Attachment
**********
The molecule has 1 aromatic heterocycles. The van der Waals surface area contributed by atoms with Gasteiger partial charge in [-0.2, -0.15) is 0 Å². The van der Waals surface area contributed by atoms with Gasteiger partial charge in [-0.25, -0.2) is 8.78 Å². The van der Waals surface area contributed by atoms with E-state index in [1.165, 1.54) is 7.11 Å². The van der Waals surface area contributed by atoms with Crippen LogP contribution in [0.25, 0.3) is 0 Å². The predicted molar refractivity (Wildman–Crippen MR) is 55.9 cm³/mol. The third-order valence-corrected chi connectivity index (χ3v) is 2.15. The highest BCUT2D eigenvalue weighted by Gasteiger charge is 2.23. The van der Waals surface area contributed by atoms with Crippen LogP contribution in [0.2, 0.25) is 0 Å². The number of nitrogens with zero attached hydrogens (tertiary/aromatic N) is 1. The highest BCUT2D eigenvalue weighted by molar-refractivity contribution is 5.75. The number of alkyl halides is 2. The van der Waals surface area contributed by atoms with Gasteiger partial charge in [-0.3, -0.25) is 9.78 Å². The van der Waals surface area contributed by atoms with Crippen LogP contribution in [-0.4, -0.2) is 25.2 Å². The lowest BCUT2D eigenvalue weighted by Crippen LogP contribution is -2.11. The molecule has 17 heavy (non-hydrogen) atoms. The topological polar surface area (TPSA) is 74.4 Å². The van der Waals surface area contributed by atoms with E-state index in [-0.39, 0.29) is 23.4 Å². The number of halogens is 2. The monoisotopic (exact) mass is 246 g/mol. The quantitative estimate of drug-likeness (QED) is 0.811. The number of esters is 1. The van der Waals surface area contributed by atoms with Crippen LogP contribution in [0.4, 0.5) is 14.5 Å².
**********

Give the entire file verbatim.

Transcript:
The molecule has 1 aromatic heterocycles. The van der Waals surface area contributed by atoms with Gasteiger partial charge in [-0.2, -0.15) is 0 Å². The van der Waals surface area contributed by atoms with Gasteiger partial charge in [-0.25, -0.2) is 8.78 Å². The van der Waals surface area contributed by atoms with E-state index in [1.165, 1.54) is 7.11 Å². The van der Waals surface area contributed by atoms with Crippen LogP contribution in [0.25, 0.3) is 0 Å². The predicted molar refractivity (Wildman–Crippen MR) is 55.9 cm³/mol. The third-order valence-corrected chi connectivity index (χ3v) is 2.15. The highest BCUT2D eigenvalue weighted by Gasteiger charge is 2.23. The van der Waals surface area contributed by atoms with Crippen LogP contribution in [0.2, 0.25) is 0 Å². The number of nitrogens with zero attached hydrogens (tertiary/aromatic N) is 1. The highest BCUT2D eigenvalue weighted by molar-refractivity contribution is 5.75. The number of alkyl halides is 2. The van der Waals surface area contributed by atoms with Gasteiger partial charge in [-0.3, -0.25) is 9.78 Å². The van der Waals surface area contributed by atoms with Crippen LogP contribution in [-0.4, -0.2) is 25.2 Å². The lowest BCUT2D eigenvalue weighted by Crippen LogP contribution is -2.11. The molecule has 17 heavy (non-hydrogen) atoms. The topological polar surface area (TPSA) is 74.4 Å². The van der Waals surface area contributed by atoms with E-state index in [-0.39, 0.29) is 23.4 Å². The number of halogens is 2. The monoisotopic (exact) mass is 246 g/mol. The quantitative estimate of drug-likeness (QED) is 0.811. The number of esters is 1. The van der Waals surface area contributed by atoms with Crippen LogP contribution in [0.4, 0.5) is 14.5 Å².